Several Forrester analysts attended Huawei’s 12th global analyst summit in Shenzhen recently. This post will focus on the perspective of European CIOs; in our view, they should take note of Huawei due to the firm’s growing strength in the European enterprise segment. For Forrester’s global perspective on the event, please refer to our upcoming report. For European CIOs, the main takeaways of the analyst summit are that Huawei is:
Strengthening its financial performance. Huawei’s enterprise divisions — which the firm just announced in 2011 — impresses with its strong growth rates. Huawei grew its enterprise activities by 27% to $3.1 billion in 2014; two-thirds of that growth came from outside China, with Europe accounting for the largest share of that. Huawei’s goal is to grow its enterprise business to $10 billion by 2019. Outside of China — which still accounts for 38% of Huawei’s revenues — EMEA will continue to play a critical role for Huawei, as it accounts for 35% of revenues. In EMEA, Huawei reported revenue growth of 20%.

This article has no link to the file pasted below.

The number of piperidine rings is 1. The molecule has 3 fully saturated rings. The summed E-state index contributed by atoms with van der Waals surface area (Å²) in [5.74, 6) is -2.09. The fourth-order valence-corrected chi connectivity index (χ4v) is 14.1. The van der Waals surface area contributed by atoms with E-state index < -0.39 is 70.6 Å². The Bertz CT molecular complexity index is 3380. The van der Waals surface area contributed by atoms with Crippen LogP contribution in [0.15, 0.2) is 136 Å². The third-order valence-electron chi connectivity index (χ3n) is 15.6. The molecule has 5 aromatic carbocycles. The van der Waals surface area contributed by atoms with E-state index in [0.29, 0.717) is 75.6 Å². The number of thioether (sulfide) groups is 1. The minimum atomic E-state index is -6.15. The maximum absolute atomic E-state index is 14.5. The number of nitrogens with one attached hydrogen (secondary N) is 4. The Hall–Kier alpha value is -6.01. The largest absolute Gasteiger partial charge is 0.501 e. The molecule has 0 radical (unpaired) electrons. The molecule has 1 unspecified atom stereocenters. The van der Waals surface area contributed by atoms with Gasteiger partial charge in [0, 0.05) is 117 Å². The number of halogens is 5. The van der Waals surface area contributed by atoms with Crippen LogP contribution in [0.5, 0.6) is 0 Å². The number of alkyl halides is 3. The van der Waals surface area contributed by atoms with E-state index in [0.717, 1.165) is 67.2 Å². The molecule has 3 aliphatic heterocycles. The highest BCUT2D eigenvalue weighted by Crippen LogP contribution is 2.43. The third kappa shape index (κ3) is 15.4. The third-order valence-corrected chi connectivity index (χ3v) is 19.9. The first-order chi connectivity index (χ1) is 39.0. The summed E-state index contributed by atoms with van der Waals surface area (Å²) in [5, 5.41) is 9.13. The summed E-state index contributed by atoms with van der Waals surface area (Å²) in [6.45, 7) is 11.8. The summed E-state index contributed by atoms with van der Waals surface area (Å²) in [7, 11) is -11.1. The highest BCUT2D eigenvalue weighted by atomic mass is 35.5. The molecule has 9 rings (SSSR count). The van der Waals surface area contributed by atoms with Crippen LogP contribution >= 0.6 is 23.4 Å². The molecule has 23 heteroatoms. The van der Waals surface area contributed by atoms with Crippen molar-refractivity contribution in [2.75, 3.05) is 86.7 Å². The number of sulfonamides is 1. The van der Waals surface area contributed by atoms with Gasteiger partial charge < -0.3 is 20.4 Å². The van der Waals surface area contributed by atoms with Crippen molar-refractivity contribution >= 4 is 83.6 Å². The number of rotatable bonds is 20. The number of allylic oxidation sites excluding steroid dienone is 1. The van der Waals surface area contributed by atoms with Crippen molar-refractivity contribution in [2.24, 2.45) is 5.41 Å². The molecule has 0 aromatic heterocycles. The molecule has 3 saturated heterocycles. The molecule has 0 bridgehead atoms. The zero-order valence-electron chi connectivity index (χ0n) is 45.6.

Upcoming changes to privacy regulation in the EU as well as rising business awareness that effective data privacy means competitive differentiation in the market makes privacy a business priority today. And this is not only relevant for tech giants: protecting both customer and employee privacy is a business priority for companies of all sizes and across industries.
But where do you start? Many companies start by hiring a chief privacy officer. Some have built brand-new privacy teams that manage privacy for the whole firm, while others prefer a decentralized model where responsibilities are shared across teams. What are the pros and cons of each approach? Which organizational structure would better meet the needs of your firm?